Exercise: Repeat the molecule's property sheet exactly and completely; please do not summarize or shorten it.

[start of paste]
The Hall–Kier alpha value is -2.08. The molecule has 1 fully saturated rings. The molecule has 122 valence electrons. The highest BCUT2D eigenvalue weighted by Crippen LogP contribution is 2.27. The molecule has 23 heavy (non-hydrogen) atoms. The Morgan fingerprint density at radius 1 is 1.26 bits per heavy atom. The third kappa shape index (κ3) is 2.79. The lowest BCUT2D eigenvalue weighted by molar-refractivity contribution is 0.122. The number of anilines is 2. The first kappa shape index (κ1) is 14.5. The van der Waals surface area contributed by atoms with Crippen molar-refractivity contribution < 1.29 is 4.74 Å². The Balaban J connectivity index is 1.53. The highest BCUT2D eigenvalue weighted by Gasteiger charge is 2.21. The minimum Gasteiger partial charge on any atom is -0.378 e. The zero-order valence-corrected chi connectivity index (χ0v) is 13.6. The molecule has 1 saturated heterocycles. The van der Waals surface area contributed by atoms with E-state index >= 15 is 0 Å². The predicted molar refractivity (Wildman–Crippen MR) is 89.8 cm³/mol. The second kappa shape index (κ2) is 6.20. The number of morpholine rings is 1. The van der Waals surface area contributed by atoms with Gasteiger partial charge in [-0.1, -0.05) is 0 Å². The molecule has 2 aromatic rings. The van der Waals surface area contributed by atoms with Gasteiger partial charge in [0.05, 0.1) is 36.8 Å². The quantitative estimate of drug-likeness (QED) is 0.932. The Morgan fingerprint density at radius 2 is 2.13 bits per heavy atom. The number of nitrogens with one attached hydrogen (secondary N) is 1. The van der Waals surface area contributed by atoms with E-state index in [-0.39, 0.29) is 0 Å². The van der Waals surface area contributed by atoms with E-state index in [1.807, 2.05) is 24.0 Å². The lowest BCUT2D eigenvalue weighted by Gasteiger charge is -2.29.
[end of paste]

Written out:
The Hall–Kier alpha value is -2.08. The molecule has 1 fully saturated rings. The molecule has 122 valence electrons. The highest BCUT2D eigenvalue weighted by Crippen LogP contribution is 2.27. The molecule has 23 heavy (non-hydrogen) atoms. The Morgan fingerprint density at radius 1 is 1.26 bits per heavy atom. The third kappa shape index (κ3) is 2.79. The lowest BCUT2D eigenvalue weighted by molar-refractivity contribution is 0.122. The number of anilines is 2. The first kappa shape index (κ1) is 14.5. The van der Waals surface area contributed by atoms with Crippen molar-refractivity contribution < 1.29 is 4.74 Å². The Balaban J connectivity index is 1.53. The highest BCUT2D eigenvalue weighted by Gasteiger charge is 2.21. The minimum Gasteiger partial charge on any atom is -0.378 e. The zero-order valence-corrected chi connectivity index (χ0v) is 13.6. The molecule has 1 saturated heterocycles. The van der Waals surface area contributed by atoms with E-state index >= 15 is 0 Å². The predicted molar refractivity (Wildman–Crippen MR) is 89.8 cm³/mol. The second kappa shape index (κ2) is 6.20. The number of morpholine rings is 1. The van der Waals surface area contributed by atoms with Gasteiger partial charge in [-0.1, -0.05) is 0 Å². The molecule has 2 aromatic rings. The van der Waals surface area contributed by atoms with Gasteiger partial charge in [0.05, 0.1) is 36.8 Å². The quantitative estimate of drug-likeness (QED) is 0.932. The Morgan fingerprint density at radius 2 is 2.13 bits per heavy atom. The number of nitrogens with one attached hydrogen (secondary N) is 1. The van der Waals surface area contributed by atoms with E-state index in [-0.39, 0.29) is 0 Å². The van der Waals surface area contributed by atoms with E-state index in [1.807, 2.05) is 24.0 Å². The lowest BCUT2D eigenvalue weighted by Gasteiger charge is -2.29.